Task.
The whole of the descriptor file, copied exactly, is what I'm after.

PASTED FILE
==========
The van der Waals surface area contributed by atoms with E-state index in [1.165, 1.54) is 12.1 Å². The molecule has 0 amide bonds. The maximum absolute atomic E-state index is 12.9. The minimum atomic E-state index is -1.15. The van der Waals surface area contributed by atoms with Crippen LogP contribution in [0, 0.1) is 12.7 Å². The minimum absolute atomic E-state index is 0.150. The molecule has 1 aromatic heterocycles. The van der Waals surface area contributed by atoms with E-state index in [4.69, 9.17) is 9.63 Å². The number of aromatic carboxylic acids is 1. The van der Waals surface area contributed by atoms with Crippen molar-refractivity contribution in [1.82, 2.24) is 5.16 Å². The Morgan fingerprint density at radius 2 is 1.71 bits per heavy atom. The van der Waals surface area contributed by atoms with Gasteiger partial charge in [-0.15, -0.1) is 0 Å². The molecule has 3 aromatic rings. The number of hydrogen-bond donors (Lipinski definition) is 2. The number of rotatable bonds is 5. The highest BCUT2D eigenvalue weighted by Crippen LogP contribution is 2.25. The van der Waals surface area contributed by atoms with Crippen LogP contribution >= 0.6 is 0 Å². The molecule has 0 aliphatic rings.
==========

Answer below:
The van der Waals surface area contributed by atoms with E-state index in [1.165, 1.54) is 12.1 Å². The molecule has 0 amide bonds. The maximum absolute atomic E-state index is 12.9. The minimum atomic E-state index is -1.15. The van der Waals surface area contributed by atoms with Crippen LogP contribution in [0, 0.1) is 12.7 Å². The minimum absolute atomic E-state index is 0.150. The molecule has 1 aromatic heterocycles. The van der Waals surface area contributed by atoms with E-state index in [4.69, 9.17) is 9.63 Å². The number of aromatic carboxylic acids is 1. The van der Waals surface area contributed by atoms with Crippen molar-refractivity contribution in [1.82, 2.24) is 5.16 Å². The Morgan fingerprint density at radius 2 is 1.71 bits per heavy atom. The van der Waals surface area contributed by atoms with Gasteiger partial charge in [-0.15, -0.1) is 0 Å². The molecule has 3 aromatic rings. The number of hydrogen-bond donors (Lipinski definition) is 2. The number of rotatable bonds is 5. The highest BCUT2D eigenvalue weighted by Crippen LogP contribution is 2.25. The van der Waals surface area contributed by atoms with Crippen LogP contribution >= 0.6 is 0 Å². The molecule has 0 aliphatic rings.